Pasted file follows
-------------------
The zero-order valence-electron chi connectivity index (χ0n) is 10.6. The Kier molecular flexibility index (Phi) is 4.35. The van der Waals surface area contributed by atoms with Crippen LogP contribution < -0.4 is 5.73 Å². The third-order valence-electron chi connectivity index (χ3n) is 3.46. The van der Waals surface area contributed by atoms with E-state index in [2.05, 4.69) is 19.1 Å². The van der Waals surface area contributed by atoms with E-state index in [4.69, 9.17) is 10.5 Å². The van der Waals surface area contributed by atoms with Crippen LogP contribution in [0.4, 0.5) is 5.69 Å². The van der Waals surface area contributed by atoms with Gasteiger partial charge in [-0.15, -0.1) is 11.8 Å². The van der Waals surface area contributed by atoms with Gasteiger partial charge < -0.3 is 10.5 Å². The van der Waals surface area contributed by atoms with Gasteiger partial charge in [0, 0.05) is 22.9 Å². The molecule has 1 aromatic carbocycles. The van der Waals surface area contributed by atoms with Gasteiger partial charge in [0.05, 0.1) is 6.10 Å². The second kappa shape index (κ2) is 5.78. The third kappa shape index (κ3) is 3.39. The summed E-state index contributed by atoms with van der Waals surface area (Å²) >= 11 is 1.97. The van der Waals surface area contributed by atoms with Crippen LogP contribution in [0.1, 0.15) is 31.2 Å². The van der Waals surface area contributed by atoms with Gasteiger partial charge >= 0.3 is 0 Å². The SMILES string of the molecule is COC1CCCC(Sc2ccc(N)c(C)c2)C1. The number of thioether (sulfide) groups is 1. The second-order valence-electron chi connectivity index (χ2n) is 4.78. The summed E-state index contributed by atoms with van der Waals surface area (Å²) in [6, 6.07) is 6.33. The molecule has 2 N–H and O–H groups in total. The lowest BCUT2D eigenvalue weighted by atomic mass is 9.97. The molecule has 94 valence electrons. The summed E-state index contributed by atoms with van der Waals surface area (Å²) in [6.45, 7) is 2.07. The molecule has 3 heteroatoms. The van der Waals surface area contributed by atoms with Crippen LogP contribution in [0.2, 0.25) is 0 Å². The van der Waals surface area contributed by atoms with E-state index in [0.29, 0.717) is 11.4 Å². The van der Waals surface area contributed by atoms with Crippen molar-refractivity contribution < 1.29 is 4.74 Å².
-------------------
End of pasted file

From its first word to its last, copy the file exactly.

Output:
The zero-order valence-electron chi connectivity index (χ0n) is 10.6. The Kier molecular flexibility index (Phi) is 4.35. The van der Waals surface area contributed by atoms with Crippen LogP contribution < -0.4 is 5.73 Å². The third-order valence-electron chi connectivity index (χ3n) is 3.46. The van der Waals surface area contributed by atoms with E-state index in [2.05, 4.69) is 19.1 Å². The van der Waals surface area contributed by atoms with E-state index in [4.69, 9.17) is 10.5 Å². The van der Waals surface area contributed by atoms with Crippen LogP contribution in [0.4, 0.5) is 5.69 Å². The van der Waals surface area contributed by atoms with Gasteiger partial charge in [-0.15, -0.1) is 11.8 Å². The van der Waals surface area contributed by atoms with Gasteiger partial charge < -0.3 is 10.5 Å². The van der Waals surface area contributed by atoms with Gasteiger partial charge in [0, 0.05) is 22.9 Å². The molecule has 1 aromatic carbocycles. The van der Waals surface area contributed by atoms with Gasteiger partial charge in [0.05, 0.1) is 6.10 Å². The second kappa shape index (κ2) is 5.78. The third kappa shape index (κ3) is 3.39. The summed E-state index contributed by atoms with van der Waals surface area (Å²) >= 11 is 1.97. The van der Waals surface area contributed by atoms with Crippen LogP contribution in [0.1, 0.15) is 31.2 Å². The van der Waals surface area contributed by atoms with Gasteiger partial charge >= 0.3 is 0 Å². The SMILES string of the molecule is COC1CCCC(Sc2ccc(N)c(C)c2)C1. The number of thioether (sulfide) groups is 1. The second-order valence-electron chi connectivity index (χ2n) is 4.78. The summed E-state index contributed by atoms with van der Waals surface area (Å²) in [6, 6.07) is 6.33. The molecule has 2 N–H and O–H groups in total. The lowest BCUT2D eigenvalue weighted by atomic mass is 9.97. The molecule has 94 valence electrons. The summed E-state index contributed by atoms with van der Waals surface area (Å²) in [6.45, 7) is 2.07. The molecule has 3 heteroatoms. The van der Waals surface area contributed by atoms with Crippen LogP contribution in [0.2, 0.25) is 0 Å². The van der Waals surface area contributed by atoms with E-state index in [0.29, 0.717) is 11.4 Å². The van der Waals surface area contributed by atoms with Crippen molar-refractivity contribution < 1.29 is 4.74 Å².